11 U.S. Code § 327 - Employment of professional persons
Section 327(a) of the House amendment contains a technical amendment indicating that attorneys, and perhaps other officers enumerated therein, represent, rather than assist, the trustee in carrying out the trustee’s duties.
Section 327(c) represents a compromise between H.R. 8200 as passed by the House and the Senate amendment. The provision states that former representation of a creditor, whether secured or unsecured, will not automatically disqualify a person from being employed by a trustee, but if such person is employed by the trustee, the person may no longer represent the creditor in connection with the case.
Section 327(f) prevents an examiner from being employed by the trustee.
This section authorizes the trustee, subject to the court’s approval, to employ professional persons, such as attorneys, accountants, appraisers, and auctioneers, to represent or perform services for the estate. The trustee may employ only disinterested persons that do not hold or represent an interest adverse to the estate.
Subsection (b) is an exception, and authorizes the trustee to retain or replace professional persons that the debtor has employed if necessary in the operation of the debtor’s business.
Subsection (c) provides a professional person is not disqualified for employment solely because of the person’s prior employment by or representation of a secured or unsecured creditor.
Subsection (d) permits the court to authorize the trustee, if qualified to act as his own counsel or accountant.
Subsection (e) permits the trustee, subject to the court’s approval, to employ for a specified special purpose an attorney that has represented the debtor, if such employment is in the best interest of the estate and if the attorney does not hold or represent an interest adverse to the debtor of the estate with respect to the matter on which he is to be employed. This subsection does not authorize the employment of the debtor’s attorney to represent the estate generally or to represent the trustee in the conduct of the bankruptcy case. The subsection will most likely be used when the debtor is involved in complex litigation, and changing attorneys in the middle of the case after the bankruptcy case has commenced would be detrimental to the progress of that other litigation.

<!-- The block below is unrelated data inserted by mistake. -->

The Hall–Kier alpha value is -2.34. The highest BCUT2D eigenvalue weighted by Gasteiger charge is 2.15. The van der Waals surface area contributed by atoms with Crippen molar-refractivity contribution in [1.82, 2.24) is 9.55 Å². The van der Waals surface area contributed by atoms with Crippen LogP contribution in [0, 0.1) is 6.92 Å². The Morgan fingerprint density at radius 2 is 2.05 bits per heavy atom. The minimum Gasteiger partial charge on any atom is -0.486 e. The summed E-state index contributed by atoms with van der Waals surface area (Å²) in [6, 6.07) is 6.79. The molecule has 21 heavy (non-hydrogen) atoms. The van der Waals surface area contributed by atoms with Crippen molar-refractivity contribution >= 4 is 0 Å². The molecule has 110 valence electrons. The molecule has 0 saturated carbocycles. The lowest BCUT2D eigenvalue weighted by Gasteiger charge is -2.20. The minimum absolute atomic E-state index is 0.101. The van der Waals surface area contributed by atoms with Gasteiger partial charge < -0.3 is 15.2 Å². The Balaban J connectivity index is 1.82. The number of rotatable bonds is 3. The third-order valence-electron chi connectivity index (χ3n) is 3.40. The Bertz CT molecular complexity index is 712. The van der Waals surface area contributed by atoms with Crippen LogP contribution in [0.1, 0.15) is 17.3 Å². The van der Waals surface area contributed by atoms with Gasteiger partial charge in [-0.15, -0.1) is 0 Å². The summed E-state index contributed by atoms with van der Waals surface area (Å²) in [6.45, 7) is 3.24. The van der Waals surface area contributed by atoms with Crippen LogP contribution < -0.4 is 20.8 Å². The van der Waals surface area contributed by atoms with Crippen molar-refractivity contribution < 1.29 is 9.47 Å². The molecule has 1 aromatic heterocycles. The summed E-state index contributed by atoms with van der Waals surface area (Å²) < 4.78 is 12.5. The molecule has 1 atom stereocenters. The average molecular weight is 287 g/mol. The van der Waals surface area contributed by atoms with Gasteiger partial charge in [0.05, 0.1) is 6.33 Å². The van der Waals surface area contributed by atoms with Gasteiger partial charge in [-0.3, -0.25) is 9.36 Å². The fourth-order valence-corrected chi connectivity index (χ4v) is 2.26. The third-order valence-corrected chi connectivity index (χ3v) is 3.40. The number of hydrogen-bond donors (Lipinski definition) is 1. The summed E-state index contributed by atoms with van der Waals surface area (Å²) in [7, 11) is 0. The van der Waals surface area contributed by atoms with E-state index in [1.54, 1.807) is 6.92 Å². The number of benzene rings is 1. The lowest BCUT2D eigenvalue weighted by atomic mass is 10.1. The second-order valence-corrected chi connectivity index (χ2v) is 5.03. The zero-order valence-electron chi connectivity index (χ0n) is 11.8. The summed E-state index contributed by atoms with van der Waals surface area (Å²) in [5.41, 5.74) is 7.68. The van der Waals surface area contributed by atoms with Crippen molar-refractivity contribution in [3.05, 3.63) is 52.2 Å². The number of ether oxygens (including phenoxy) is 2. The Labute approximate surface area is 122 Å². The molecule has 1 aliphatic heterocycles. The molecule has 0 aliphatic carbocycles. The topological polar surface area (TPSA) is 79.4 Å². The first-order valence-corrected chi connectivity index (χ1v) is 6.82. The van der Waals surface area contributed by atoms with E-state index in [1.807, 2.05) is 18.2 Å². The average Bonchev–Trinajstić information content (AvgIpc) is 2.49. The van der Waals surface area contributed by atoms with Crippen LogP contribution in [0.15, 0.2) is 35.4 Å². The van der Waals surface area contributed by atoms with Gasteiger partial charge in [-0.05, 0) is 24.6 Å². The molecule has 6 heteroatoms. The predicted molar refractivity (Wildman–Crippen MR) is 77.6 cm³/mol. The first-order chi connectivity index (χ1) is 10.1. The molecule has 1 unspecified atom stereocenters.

Subsection (c) is an additional exception. The trustee may employ as his counsel a nondisinterested person if the only reason that the attorney is not disinterested is because of his representation of an unsecured creditor.
1986—Subsec. (b). Pub. L. 99–554, § 257(e)(1), which directed the insertion of “, 1202,” after “section 721,” was executed by making the insertion after “section 721” to reflect the probable intent of Congress.
Subsec. (c). Pub. L. 99–554, § 257(e)(2), which directed the insertion of “, 12,” after “section 7,” was executed by making the insertion after “chapter 7” to reflect the probable intent of Congress.
1984—Subsec. (c). Pub. L. 98–353 substituted “In a case under chapter 7 or 11 of this title, a person is not disqualified for employment under this section solely because of such person’s employment by or representation of a creditor, unless there is objection by another creditor, in which case the court shall disapprove such employment if there is an actual conflict of interest.” for “In a case under chapter 7 or 11 of this title, a person is not disqualified for employment under this section solely because of such person’s employment by or representation of a creditor, but may not, while employed by the trustee, represent, in connection with the case, a creditor.”
Effective date and applicability of amendment by section 210 of Pub. L. 99–554 dependent upon the judicial district involved, see section 302(d), (e) of Pub. L. 99–554, set out as a note under section 581 of Title 28, Judiciary and Judicial Procedure.
Amendment by section 257 of Pub. L. 99–554 effective 30 days after Oct. 27, 1986, but not applicable to cases commenced under this title before that date, see section 302(a), (c)(1) of Pub. L. 99–554.